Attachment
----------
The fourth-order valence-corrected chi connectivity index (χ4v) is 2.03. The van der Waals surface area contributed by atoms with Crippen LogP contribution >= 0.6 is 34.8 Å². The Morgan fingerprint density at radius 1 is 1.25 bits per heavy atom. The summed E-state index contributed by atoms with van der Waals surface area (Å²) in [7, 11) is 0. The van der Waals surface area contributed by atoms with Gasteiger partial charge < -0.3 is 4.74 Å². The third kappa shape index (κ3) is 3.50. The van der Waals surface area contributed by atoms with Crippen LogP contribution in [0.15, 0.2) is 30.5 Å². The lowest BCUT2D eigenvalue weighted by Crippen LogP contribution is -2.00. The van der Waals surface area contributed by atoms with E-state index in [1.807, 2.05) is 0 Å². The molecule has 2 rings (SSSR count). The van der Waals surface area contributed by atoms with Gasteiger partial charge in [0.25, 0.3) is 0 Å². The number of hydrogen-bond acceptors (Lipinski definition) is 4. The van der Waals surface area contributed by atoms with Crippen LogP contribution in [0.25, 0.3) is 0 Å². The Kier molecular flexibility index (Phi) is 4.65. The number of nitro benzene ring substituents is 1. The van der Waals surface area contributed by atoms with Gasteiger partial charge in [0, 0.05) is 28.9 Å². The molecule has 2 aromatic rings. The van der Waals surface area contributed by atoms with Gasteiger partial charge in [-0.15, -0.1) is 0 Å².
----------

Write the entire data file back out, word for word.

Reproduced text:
The fourth-order valence-corrected chi connectivity index (χ4v) is 2.03. The van der Waals surface area contributed by atoms with Crippen LogP contribution >= 0.6 is 34.8 Å². The Morgan fingerprint density at radius 1 is 1.25 bits per heavy atom. The summed E-state index contributed by atoms with van der Waals surface area (Å²) in [7, 11) is 0. The van der Waals surface area contributed by atoms with Gasteiger partial charge < -0.3 is 4.74 Å². The third kappa shape index (κ3) is 3.50. The van der Waals surface area contributed by atoms with Crippen LogP contribution in [0.15, 0.2) is 30.5 Å². The lowest BCUT2D eigenvalue weighted by Crippen LogP contribution is -2.00. The van der Waals surface area contributed by atoms with E-state index in [1.807, 2.05) is 0 Å². The molecule has 2 rings (SSSR count). The van der Waals surface area contributed by atoms with Gasteiger partial charge in [0.25, 0.3) is 0 Å². The number of hydrogen-bond acceptors (Lipinski definition) is 4. The van der Waals surface area contributed by atoms with Crippen LogP contribution in [0.25, 0.3) is 0 Å². The Kier molecular flexibility index (Phi) is 4.65. The number of nitro benzene ring substituents is 1. The van der Waals surface area contributed by atoms with Gasteiger partial charge in [0, 0.05) is 28.9 Å². The molecule has 2 aromatic rings. The van der Waals surface area contributed by atoms with Gasteiger partial charge in [-0.15, -0.1) is 0 Å².